• Referring initially to FIGS. 1-6, a composite surgical retractor system 100 is shown which incorporates various positioning mechanisms used to move, tilt and expand the effective working length of a retractor blade 102. In the particular embodiment of the surgical retractor system 100 disclosed herein, a set of four (4) retractor blades 102 are used to move and hold the tissue at a surgical site. It should be appreciated that more or less retractor blades 102 could be used in accordance with the present invention.
  • The surgical retractor system 100 includes a support frame 104 which supports the various mechanisms used to move, tilt and lengthen each retractor blade 102 of the set. In this regard, the support frame 104 includes a cut or formed channel 106 which receives an instrument mounting member 108 used to mount the various mechanisms made in accordance with the present invention. Each retractor blade 102 used with the surgical retractor system 100 is mounted to an instrument mounting member 108 which allows the retractor blade 102 to be individually tilted, laterally moved, or repositioned with a retractor holder to effectively lengthened the working length of the blade 102. The present inventions allow the surgeon the luxury of positioning and tilting each retractor blade 102, as may be needed, while moving and holding the tissue at the surgical site.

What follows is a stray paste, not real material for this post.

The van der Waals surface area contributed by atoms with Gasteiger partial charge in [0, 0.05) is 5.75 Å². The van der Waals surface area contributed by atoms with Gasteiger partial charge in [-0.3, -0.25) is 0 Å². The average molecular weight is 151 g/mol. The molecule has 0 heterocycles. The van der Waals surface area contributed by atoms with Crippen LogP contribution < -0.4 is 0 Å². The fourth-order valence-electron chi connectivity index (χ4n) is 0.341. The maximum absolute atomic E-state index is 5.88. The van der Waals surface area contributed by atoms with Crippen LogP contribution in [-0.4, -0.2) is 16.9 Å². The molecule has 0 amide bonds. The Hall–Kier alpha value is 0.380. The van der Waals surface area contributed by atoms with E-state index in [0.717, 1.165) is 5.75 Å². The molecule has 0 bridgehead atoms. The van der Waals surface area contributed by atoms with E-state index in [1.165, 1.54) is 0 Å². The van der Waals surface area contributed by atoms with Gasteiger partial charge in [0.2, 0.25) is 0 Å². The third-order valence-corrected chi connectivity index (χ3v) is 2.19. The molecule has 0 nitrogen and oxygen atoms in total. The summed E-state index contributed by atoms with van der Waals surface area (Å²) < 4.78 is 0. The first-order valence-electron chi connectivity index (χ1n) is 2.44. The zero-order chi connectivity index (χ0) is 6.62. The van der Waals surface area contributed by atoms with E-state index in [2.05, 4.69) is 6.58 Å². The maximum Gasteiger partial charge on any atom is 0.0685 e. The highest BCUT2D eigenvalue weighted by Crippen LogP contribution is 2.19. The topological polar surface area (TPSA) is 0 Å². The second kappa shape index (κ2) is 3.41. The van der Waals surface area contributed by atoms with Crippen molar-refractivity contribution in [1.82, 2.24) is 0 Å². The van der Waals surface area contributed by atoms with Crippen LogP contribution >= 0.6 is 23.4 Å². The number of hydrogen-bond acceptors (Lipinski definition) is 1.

• The various mechanisms utilized in accordance with the present invention include a lateral ratchet mechanism 110 which moves the instrument mounting member 108 and its associated retractor blade 102 bi-directionally or laterally along the support frame 104. In this regard, the lateral ratchet mechanism 110 basically moves the instrument mounting member 108 within the channel 106 found on the support frame 104. Each retractor blade 102 will then move laterally with its associated instrument mounting member 108. One particular embodiment of a lateral ratchet mechanism 110 made in accordance with the present invention is disclosed in greater detail in FIGS. 7-13B and in the specification below.